Investigating Artifacts: Making Masks, Creating Myths, Exploring Midden

Grades K—6

This unit presents three intriguing activities related to anthropology, archaeology, and diverse Native American and world cultures. Students are immediately involved, hands-and-minds-on, as they sort and classify material objects found on a walk, then make masks from those materials. They create stories to explain natural phenomena and learn how ancient peoples used folklore to explain and represent the natural world.


In a very personal introduction to archaeology, students learn that a midden, in this context, is a term for deposits of artifacts earlier peoples left behind. Teams of students then sift through "artifacts" in shoe-box middens, learning the skills required for excavation, map-drawing, and curatorship. A major scientific thread in all activities relates to inferences that can be drawn from varying evidence.

  1. Uncovering the Past or What’s Hidden in the Midden In advance set up a Midden for your students to excavate. Your student will do the work of archaeologists investigating artifacts from the past by “excavating” artifacts, investigate their meaning, and then give them to a museum to be preserved.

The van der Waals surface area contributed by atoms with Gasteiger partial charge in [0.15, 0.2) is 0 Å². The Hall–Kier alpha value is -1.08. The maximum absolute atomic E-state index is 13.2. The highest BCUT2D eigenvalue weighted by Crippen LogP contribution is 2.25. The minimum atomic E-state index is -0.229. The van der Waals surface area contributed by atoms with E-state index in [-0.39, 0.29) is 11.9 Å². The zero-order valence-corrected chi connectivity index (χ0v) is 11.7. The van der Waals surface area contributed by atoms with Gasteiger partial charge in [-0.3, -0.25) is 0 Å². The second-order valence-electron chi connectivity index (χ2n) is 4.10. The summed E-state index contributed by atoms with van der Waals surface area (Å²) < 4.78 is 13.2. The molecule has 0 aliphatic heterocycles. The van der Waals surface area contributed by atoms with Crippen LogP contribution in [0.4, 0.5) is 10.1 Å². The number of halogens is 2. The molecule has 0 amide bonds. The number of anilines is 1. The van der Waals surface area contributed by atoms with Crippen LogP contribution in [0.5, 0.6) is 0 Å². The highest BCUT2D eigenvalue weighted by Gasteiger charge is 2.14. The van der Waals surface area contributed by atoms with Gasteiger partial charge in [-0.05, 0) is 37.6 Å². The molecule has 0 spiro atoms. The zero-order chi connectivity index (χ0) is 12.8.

2. Putting Together Clues from the Past Your student looks at the various “artifacts” he collected and brainstorms ways that the objects may have been used by the people who lived at the site hundreds or thousands of years ago. 
  3. Real Archaeological Dig Experiences: Sometimes you can find a local digging site in which your student can use real materials and possibly dig up real artifacts. 

Archeological Dig at London Town Public House, Maryland

Source: Investigating Artifacts: Making Masks, Creating Myths, Exploring Middens Written by Katharine Barrett, Lincoln Bergman, Gigi Dornfest, Linda Lipner, and Carolyn Willard

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